An open-concept laneway house in the homeowner's childhood backyard embraces a beautiful contrast.

They say you can’t go home again. But when one Vancouver medical technologist was ready to downsize—her kids fully grown and in places of their own—she did just that, setting her sights back on the Point Grey house she’d grown up in, and where her parents still lived.


She had visions beyond a basement-suite takeover, though: their lot was zoned for a laneway house. It offered the perfect way to keep her close to family while still allowing for plenty of privacy—and a chance to get creative. She tapped design studio Campos Studio (then Campos Leckie) to create her compact dream home, and principal Javier Campos gave the design some serious thought. While many laneway houses are built as mini- versions of full-sized homes, Campos looked to space-conscious houseboats for inspiration instead, where every square inch of the layout does double duty.


“Our goal was to create a sense of spaciousness,” explains Campos. “We wanted to blend everything in.” The result is an open-concept, streamlined space that makes the most of its mere 592 square feet. The living room is lined with custom sofas that double as storage units, and fir cladding cleverly packs an electrical panel, a front closet and pantry storage into one cozy cubic structure. There’s only one door in the whole home (between the bedroom and bathroom), so spaces are defined by millwork and texture—the main floor an oil-stained concrete, the bedroom floor done with wood.

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Campos teamed up with interior designer Barbara McGeough of Blue Design Studio for the interior finishes. Though she sadly passed away this summer, her contributions to this space’s function and flow were vital: “Essentially, you’re taking a full-sized house and condensing it to a quarter of the size,” she had explained. “Creating a design with serious livability was key.”

The good natural lighting helps: windows of all sizes and shapes (a square here, a rhombus there, a porthole-round number, and one that fully wraps around a corner) line the walls and roof, allowing plenty of natural light to stream in, even on a grey day. And these portals serve a second purpose, thanks to Campos’s thoughtful design: open three skylights up top and a window on the bottom level, and the whole house naturally ventilates.


For the exterior, Campos took inspiration from the heritage of his fourth-generation Japanese-Canadian client. “In Japanese architecture there’s a concept called ‘wabi sabi,’ which honours the beauty of asymmetry and imperfection,” says the designer. So he eschewed a cookie-cutter rectangular two-storey and created an angular, sculptural structure that was designed from the inside out: “Everything is defined by volumes: the space and shape of the rooms. We started there and built the exterior around that.”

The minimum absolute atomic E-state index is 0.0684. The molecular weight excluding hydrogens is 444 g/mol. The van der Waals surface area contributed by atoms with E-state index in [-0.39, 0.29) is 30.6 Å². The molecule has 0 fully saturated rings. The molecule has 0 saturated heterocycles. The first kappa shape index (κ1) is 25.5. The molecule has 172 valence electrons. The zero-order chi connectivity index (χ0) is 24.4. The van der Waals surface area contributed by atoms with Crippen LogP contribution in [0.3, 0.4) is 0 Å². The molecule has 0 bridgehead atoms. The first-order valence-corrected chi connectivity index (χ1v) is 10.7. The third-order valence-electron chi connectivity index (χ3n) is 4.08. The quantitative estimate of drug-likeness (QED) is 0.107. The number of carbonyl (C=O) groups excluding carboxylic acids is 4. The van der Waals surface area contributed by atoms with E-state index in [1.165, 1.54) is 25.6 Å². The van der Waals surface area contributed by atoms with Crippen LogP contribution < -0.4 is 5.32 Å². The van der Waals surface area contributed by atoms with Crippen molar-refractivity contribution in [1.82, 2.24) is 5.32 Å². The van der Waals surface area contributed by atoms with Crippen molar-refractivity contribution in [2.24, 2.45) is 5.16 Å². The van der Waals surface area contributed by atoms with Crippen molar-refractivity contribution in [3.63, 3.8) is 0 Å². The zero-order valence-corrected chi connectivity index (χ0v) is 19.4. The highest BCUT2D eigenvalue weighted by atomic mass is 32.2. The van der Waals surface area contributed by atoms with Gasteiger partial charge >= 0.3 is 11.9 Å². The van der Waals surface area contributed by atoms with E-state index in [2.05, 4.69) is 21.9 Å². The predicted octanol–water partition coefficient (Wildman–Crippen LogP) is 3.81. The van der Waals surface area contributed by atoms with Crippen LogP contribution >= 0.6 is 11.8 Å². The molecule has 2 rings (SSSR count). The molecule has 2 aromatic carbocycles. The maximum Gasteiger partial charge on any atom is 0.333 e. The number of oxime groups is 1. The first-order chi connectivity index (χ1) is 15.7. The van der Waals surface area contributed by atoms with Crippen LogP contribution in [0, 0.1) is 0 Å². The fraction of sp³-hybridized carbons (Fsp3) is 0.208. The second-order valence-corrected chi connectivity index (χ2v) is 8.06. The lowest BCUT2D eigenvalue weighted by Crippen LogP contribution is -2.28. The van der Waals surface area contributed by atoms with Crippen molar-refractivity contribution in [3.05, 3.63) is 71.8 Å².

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He layered the exterior walls with hand-stained wood shakes (“The homeowner thought it was crazy to stain them all individually, but she didn’t try to stop me,” Campos laughs) in varying shades of black, which contrast against grey West Coast skies and the bright white interiors that peek through the scattering of windows. The shakes provide a textural contrast, too: while the outside is rough, inside, everything is smooth. “It’s a yin-and-yang thing,” says Campos. “Two opposites make a whole.”


There’s contrast within the interior, too, as weightier materials and hue are balanced with lighter elements. The colour of the concrete used inside was too close to the colour of Vancouver clouds, so it was stained a deeper grey with tinted oil for a richer look and covered with an oatmeal-coloured rattan rug to add some warmth. In the kitchen, white Caesarstone countertops keep things bright, along with white cabinetry, white walls and whitewashed fir (lightened with a process called “blonding” that was popular in the ’50s).

And then, of course, there are the stairs—the centrepiece of the space, though they’re tucked off to the side. “The concrete floor had a lot of substance, so we brought in the floating staircase and lighter wood walls,” McGeough had explained. White-painted metal rails line the wooden steps, adding a layer of pattern and texture to the room while maintaining the clean look. “It has this sense of floating up through the space.”

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The furniture and decor are kept simple to let the architectural nooks tell the design story; a glowing Flos orb on the built-in side table and a matching fixture hanging above a plain white Saarinen table are as decorative as things get. But though it’s a space with sophisticated sparseness, there’s still a coziness to be found in this home not so far from home. “There’s a real sense of welcome coming in,” McGeough once said. “It just wraps right around and envelops you.”


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